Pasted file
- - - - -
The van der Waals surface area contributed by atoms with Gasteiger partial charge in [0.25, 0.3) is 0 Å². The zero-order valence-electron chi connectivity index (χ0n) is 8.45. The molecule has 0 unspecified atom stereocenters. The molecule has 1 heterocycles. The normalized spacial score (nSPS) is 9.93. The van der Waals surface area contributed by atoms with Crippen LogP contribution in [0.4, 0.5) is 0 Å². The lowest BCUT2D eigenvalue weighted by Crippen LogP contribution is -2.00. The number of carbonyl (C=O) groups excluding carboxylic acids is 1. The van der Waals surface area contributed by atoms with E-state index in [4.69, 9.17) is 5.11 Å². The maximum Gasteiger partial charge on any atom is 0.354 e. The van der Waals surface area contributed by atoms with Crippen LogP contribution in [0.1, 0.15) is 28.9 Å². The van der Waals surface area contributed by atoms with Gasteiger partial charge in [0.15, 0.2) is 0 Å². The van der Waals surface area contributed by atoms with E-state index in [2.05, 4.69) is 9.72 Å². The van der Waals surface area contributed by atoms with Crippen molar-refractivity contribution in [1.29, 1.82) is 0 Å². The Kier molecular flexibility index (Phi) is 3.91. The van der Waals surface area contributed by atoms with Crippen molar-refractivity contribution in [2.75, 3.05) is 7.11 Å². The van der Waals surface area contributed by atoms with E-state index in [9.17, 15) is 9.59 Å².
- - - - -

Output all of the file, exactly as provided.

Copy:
The van der Waals surface area contributed by atoms with Gasteiger partial charge in [0.25, 0.3) is 0 Å². The zero-order valence-electron chi connectivity index (χ0n) is 8.45. The molecule has 0 unspecified atom stereocenters. The molecule has 1 heterocycles. The normalized spacial score (nSPS) is 9.93. The van der Waals surface area contributed by atoms with Crippen LogP contribution in [0.4, 0.5) is 0 Å². The lowest BCUT2D eigenvalue weighted by Crippen LogP contribution is -2.00. The number of carbonyl (C=O) groups excluding carboxylic acids is 1. The van der Waals surface area contributed by atoms with E-state index in [4.69, 9.17) is 5.11 Å². The maximum Gasteiger partial charge on any atom is 0.354 e. The van der Waals surface area contributed by atoms with Crippen LogP contribution in [0.1, 0.15) is 28.9 Å². The van der Waals surface area contributed by atoms with Gasteiger partial charge in [0.15, 0.2) is 0 Å². The van der Waals surface area contributed by atoms with E-state index in [2.05, 4.69) is 9.72 Å². The van der Waals surface area contributed by atoms with Crippen molar-refractivity contribution in [1.29, 1.82) is 0 Å². The Kier molecular flexibility index (Phi) is 3.91. The van der Waals surface area contributed by atoms with Crippen molar-refractivity contribution in [2.75, 3.05) is 7.11 Å². The van der Waals surface area contributed by atoms with E-state index in [9.17, 15) is 9.59 Å².